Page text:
December 31, 2001
A Sense of Time and Place: Bothell's story on film
by Bronwyn Wilson
Senior Staff Reporter
Through the eye of a camera lens, viewers slide down a logging flume. In another scene, they're offered a view of Bothell's old brick road at ground level. The camera walks viewers through a pioneer family's house and puts them within inches of a moving paddle wheel on a riverboat. It also pans forests from all angles, from an overhead aerial view to a straight shot looking up into tree branches separated by glinting sunlight. The man behind the creative film work is Gray Warriner. He and his camera have documented Bothell's history in a movie called, A Sense of Time and Place.
In coordination with the film's narrator, Janet Ray, Warriner's camera tells Bothell's story. As an example, the beginning of the movie opens with a black and white still shot of the Cooperative Mercantile Company open for business on a downtown Bothell corner. A flatbed truck and an old car are parked out front. After a few seconds, the picture dissolves. The same downtown location reappears, with one difference. It's the same building in the exact location, but the new scene shows what the building looks like today with color and action added. Now home to a new business, the modernized building has had a cosmetic make-over. Present-day cars cruise by it, instead of the vehicles of yesteryear. This is just one example of how the video moves its viewers from the past to the present. "We did a lot of shooting of archival photos," says Dale Marston, Warriner's wife who helped produce the video. She says the feel of "then and now" comes through as old photos dissolve on screen and reappear in the present.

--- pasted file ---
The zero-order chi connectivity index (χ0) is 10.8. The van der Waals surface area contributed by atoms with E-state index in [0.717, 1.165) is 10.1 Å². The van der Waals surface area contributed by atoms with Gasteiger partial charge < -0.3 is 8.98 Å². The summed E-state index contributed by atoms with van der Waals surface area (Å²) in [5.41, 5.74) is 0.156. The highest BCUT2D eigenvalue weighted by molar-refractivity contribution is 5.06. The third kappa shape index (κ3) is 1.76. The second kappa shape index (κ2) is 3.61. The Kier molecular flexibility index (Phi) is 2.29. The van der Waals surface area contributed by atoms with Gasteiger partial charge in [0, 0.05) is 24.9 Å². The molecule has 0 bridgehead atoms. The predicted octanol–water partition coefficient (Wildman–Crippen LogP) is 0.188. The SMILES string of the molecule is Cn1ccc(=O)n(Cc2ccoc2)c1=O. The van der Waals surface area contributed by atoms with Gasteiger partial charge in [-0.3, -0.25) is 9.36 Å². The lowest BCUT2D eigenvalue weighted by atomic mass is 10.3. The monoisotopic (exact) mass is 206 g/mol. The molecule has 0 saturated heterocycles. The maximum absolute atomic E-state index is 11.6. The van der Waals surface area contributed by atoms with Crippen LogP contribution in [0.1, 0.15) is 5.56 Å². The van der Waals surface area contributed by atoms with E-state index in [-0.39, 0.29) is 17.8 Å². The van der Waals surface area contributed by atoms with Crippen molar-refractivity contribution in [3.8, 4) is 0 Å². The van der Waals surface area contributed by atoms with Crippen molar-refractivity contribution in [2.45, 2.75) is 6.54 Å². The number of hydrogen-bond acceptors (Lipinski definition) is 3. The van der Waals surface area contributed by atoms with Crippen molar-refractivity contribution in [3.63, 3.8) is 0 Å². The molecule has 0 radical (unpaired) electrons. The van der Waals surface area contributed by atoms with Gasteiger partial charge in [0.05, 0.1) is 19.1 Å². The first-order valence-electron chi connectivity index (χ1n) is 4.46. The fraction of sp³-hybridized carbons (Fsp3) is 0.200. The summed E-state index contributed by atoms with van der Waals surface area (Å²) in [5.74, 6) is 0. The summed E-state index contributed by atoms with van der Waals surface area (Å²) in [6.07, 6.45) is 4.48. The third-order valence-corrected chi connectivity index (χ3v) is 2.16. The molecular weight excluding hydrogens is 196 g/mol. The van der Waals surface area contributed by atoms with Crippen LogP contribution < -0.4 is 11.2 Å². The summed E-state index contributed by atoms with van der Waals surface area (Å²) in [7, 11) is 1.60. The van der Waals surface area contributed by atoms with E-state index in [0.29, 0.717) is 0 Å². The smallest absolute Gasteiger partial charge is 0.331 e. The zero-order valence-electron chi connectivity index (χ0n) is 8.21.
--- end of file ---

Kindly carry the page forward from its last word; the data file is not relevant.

Marston and Warriner own Camera One of Seattle, the production company that the city of Bothell hired to produce the film. The company specializes in national park films, but also does a lot of Northwest historical pieces. In addition, Camera One works for Warner Bros. and 20th Century Fox, shooting opening sequences for shows like X-Files and National Geographic Explorer.